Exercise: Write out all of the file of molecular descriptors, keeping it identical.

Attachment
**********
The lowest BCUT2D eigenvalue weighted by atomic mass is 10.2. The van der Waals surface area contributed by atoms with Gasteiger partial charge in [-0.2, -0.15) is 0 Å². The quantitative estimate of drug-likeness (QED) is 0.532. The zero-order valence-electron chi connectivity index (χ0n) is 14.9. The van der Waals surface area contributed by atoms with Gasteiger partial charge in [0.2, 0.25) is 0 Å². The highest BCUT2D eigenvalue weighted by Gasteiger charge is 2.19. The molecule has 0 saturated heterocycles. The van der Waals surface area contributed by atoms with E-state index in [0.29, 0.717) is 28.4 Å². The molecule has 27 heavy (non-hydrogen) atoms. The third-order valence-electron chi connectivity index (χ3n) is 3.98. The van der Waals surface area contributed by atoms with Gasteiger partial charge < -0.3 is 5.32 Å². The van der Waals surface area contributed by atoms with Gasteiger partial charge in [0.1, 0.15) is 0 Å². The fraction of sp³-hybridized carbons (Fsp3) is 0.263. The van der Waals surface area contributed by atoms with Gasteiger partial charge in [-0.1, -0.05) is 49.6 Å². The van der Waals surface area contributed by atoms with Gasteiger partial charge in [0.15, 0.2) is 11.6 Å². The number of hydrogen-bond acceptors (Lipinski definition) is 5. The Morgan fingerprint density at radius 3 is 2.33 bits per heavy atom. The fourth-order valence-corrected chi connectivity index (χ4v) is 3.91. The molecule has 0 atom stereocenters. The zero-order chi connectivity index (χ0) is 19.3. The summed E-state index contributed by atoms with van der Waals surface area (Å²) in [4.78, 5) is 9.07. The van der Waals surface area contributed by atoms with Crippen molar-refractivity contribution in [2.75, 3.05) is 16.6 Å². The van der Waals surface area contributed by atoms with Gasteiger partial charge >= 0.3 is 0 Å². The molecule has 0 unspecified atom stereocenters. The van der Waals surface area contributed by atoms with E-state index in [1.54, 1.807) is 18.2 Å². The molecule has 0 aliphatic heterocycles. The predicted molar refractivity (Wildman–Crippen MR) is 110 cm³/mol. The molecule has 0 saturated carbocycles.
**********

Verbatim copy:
The lowest BCUT2D eigenvalue weighted by atomic mass is 10.2. The van der Waals surface area contributed by atoms with Gasteiger partial charge in [-0.2, -0.15) is 0 Å². The quantitative estimate of drug-likeness (QED) is 0.532. The zero-order valence-electron chi connectivity index (χ0n) is 14.9. The van der Waals surface area contributed by atoms with Gasteiger partial charge in [0.2, 0.25) is 0 Å². The highest BCUT2D eigenvalue weighted by Gasteiger charge is 2.19. The molecule has 0 saturated heterocycles. The van der Waals surface area contributed by atoms with E-state index in [0.29, 0.717) is 28.4 Å². The molecule has 27 heavy (non-hydrogen) atoms. The third-order valence-electron chi connectivity index (χ3n) is 3.98. The van der Waals surface area contributed by atoms with Gasteiger partial charge < -0.3 is 5.32 Å². The van der Waals surface area contributed by atoms with Gasteiger partial charge in [0.1, 0.15) is 0 Å². The fraction of sp³-hybridized carbons (Fsp3) is 0.263. The van der Waals surface area contributed by atoms with Gasteiger partial charge in [-0.1, -0.05) is 49.6 Å². The van der Waals surface area contributed by atoms with Gasteiger partial charge in [0.15, 0.2) is 11.6 Å². The number of hydrogen-bond acceptors (Lipinski definition) is 5. The Morgan fingerprint density at radius 3 is 2.33 bits per heavy atom. The fourth-order valence-corrected chi connectivity index (χ4v) is 3.91. The molecule has 0 atom stereocenters. The zero-order chi connectivity index (χ0) is 19.3. The summed E-state index contributed by atoms with van der Waals surface area (Å²) in [4.78, 5) is 9.07. The van der Waals surface area contributed by atoms with Crippen molar-refractivity contribution in [2.75, 3.05) is 16.6 Å². The van der Waals surface area contributed by atoms with Gasteiger partial charge >= 0.3 is 0 Å². The molecule has 0 unspecified atom stereocenters. The van der Waals surface area contributed by atoms with E-state index in [1.54, 1.807) is 18.2 Å². The molecule has 0 aliphatic heterocycles. The predicted molar refractivity (Wildman–Crippen MR) is 110 cm³/mol. The molecule has 0 saturated carbocycles.